Australia starts 1-year pilot to explore CBDC use

The Reserve Bank of Australia has entered the race to investigate potential use cases for a CBDC in the country. Australia is weighing in on the debate over central bank digital currencies (CBDCs). The Digital Finance Cooperative Research Centre (DFCRC) will collaborate with the Australian Central Bank on this particular research project.

In 2020, the Reserve Bank of Australia announced its plan to experiment with a possible CBDC in the creation of a proof-of-concept (POC). This was for the issuance of a tokenized digital dollar for use by the wholesale market. Attention is now being focused on a potential CBDC that may be used by individuals and firms.

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Australia’s reserve bank set to evaluate CBDC use cases

The Reserve Bank of Australia has launched a one-year research project on CBDCs to assess their advantages and disadvantages. To do so, the RBA will collaborate with the DFCRC for a 12-month study. The collaboration’s primary goal is to emphasize the business advantages of creating a digital currency while also taking into account the potential drawbacks.

According to a news release from Aug. 9, the Reserve Bank and DFCRC’s joint initiative will concentrate on “innovative use cases and business models” that may be aided by the development of a CBDC. The project’s timetable, as well as its technological, legal, and regulatory implications, will also be considered during the course of the project.

The Bank and the DFCRC will review industry use cases developed by stakeholders. The pilot will include the selected instances, resulting in a unique research paper.

The Australian Government has revealed that the Reserve Bank of Australia will release a white paper on its cryptocurrency research initiative in the following months. According to Deputy Governor Michele Bullock, as reported by news outlets:

This project is an important next step in our research on CBDC. We are looking forward to engaging with a wide range of industry participants to better understand the potential benefits a CBDC could bring to Australia.

Michele Bullock

The research project will also give significant attention to the use case scenarios of a digital currency for Australia’s central bank. At any time during the development of the initiative, interested industry participants can suggest new use cases that illustrate how a CBDC may be used to deliver innovative and value-added payment and settlement services to consumers and firms.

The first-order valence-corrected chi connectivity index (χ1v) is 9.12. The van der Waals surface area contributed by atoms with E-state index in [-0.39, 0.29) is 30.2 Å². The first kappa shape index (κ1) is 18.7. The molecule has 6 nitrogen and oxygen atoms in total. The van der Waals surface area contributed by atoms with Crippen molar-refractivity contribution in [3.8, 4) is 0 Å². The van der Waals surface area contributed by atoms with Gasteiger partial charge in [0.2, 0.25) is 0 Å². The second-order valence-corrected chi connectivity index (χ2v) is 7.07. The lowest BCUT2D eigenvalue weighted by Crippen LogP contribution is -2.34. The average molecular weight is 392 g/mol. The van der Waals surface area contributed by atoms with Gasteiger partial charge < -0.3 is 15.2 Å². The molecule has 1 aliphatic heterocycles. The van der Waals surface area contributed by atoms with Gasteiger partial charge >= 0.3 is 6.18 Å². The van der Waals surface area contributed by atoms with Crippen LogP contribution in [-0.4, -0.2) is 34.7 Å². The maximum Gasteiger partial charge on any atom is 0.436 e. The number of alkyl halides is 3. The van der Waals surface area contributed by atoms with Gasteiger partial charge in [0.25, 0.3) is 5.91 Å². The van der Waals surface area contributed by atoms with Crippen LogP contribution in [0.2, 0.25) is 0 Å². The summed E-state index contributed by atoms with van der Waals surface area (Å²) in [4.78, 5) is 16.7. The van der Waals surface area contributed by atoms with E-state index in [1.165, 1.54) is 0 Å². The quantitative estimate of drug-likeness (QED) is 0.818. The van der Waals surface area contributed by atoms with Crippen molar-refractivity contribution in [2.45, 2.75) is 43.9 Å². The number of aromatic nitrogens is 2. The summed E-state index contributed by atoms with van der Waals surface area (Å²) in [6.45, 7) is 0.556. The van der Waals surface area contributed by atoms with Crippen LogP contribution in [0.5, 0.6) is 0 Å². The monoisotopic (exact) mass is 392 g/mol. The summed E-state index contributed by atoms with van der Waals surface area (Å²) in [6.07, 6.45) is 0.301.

The RBA and DFCRC have the authority to pick the usage cases that will take part in the test. As a member of the steering committee, the Australian Treasury will participate based on a prior study into the idea of a CBDC.

CBDC takes center stage in financial innovation

Around the world, central banks have accelerated their efforts to establish a digital version of their national currencies. Over 100 countries have taken significant steps toward establishing CBDCs, with Nigeria and the Bahamas being among the first nations.

From the IMF’s viewpoint, cryptocurrencies are essential because they offer the potential to promote financial inclusion and make transactions more affordable. On the other side, concerns over privacy have plagued certain CBDCs, with China being compelled to issue a statement stating that its digital yuan will safeguard users’ privacy.

China’s “eCNY/” is well-established and has received broad public testing during the Winter Olympic Games in February, so other countries want to make sure they aren’t being left behind in the digital currency race.

The Bank of Thailand announced the start of a two-year pilot of retail CBDC testing on Aug. 5, which is expected to begin by the end of 2022.

The DFCRC is a $180 million research program sponsored by industry partners, universities, and the Australian Government that aims to bring together stakeholders in the finance business, academic institutions, and regulatory agencies to explore potential outcomes of the next market transformation.

A CBDC is no longer a question of technological feasibility […]The key research questions now are what economic benefits a CBDC could enable, and how it could be designed to maximize those benefits.

Andreas Furche, CEO of the DFCRC

In a few months, the RBA will publish a paper detailing its project goals, and interested industry bodies will be able to participate.

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